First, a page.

Electromagnetic waves without limits: from seabed exploration to cutting-edge diagnostics
Electromagnetic waves, including light, X-rays, microwaves and radio waves, are very present in our daily lives and lend themselves to numerous applications, thanks to their flexibility and power: from the transmission of information and energy to radar, to uses in diagnostic and therapeutic medicine. However, electromagnetic waves lose their effectiveness inside certain materials known as dissipative, which hinder their propagation and cause them to be transformed into other forms of energy.
A research group at Sapienza University of Rome, coordinated by the Department of Information Engineering, Electronics and Telecommunications (DIET), in collaboration with other Italian universities, has verified for the first time the physical phenomenon of deep penetration of electromagnetic fields into dissipative materials, using devices that allow the waves to 'travel' through, for example, soil or biological tissues.
The research, published in the journal Scientific Reports, confirms in practice what was only demonstrated at a theoretical level in a previous study in 2018.
The result was achieved through a microwave antenna (called a leaky-wave antenna), which emits waves that exhibit field amplification in some areas of space or, in a completely innovative approach, through a particular prism that can also operate at optical frequencies.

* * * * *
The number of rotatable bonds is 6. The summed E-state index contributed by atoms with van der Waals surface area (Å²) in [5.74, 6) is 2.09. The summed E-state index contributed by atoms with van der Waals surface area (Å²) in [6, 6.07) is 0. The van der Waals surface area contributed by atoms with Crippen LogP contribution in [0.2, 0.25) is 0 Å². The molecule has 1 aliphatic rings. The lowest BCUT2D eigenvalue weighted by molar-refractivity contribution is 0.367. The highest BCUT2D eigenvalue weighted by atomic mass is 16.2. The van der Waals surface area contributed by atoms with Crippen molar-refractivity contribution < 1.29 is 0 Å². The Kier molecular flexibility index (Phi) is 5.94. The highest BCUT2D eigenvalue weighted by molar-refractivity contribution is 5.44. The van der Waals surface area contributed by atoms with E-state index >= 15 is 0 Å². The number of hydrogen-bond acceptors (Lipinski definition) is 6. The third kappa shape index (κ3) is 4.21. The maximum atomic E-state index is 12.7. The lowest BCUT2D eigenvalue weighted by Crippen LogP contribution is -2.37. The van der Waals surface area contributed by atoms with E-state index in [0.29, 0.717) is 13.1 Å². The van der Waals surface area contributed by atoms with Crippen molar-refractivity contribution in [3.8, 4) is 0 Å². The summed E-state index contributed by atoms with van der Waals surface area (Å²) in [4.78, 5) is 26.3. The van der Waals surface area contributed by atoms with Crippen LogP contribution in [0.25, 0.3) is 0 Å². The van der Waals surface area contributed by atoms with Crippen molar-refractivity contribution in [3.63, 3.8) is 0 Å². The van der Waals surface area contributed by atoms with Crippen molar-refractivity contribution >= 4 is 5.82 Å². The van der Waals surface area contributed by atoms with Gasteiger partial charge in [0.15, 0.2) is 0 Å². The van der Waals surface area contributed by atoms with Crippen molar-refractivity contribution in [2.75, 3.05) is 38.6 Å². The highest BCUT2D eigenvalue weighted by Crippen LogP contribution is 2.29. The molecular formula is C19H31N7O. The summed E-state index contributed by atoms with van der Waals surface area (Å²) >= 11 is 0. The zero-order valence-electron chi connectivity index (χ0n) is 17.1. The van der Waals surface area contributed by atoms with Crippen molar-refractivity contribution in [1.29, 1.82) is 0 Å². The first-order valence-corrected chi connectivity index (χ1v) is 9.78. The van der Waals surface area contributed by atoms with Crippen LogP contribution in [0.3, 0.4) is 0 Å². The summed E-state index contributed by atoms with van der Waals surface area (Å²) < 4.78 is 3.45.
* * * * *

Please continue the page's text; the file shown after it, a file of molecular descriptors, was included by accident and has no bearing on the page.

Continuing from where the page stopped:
Applications of these devices could include not only the detection of buried or submerged objects and deep interaction with biological tissues but also the transmission of information in dissipative materials, material analysis and microscopy.
"This work", says Fabrizio Frezza of Sapienza University, study coordinator, "opens the way to promising applications in imaging and spectroscopy, as well as in radar systems and medical treatments".
Although the study verifies the effect of deep penetration for a specific value of frequency and conductivity (the structures involved being typically narrow-band), it makes an important contribution to the technological development of numerous applications even in fields where, until now, only acoustic waves could be used, such as ultrasound and sonar.
Verification of the electromagnetic deep‑penetration effect in the real world - Paolo Baccarelli, Alessandro Calcaterra, Fabrizio Frezza, Fabio Mangini, Nicholas Ricciardella, Patrizio Simeoni, Nicola Tedeschi - Scientific Reports 2021. DOI: 10.1038/s41598-021-95080-w
Department of Information Engineering, Electronics and Telecommunications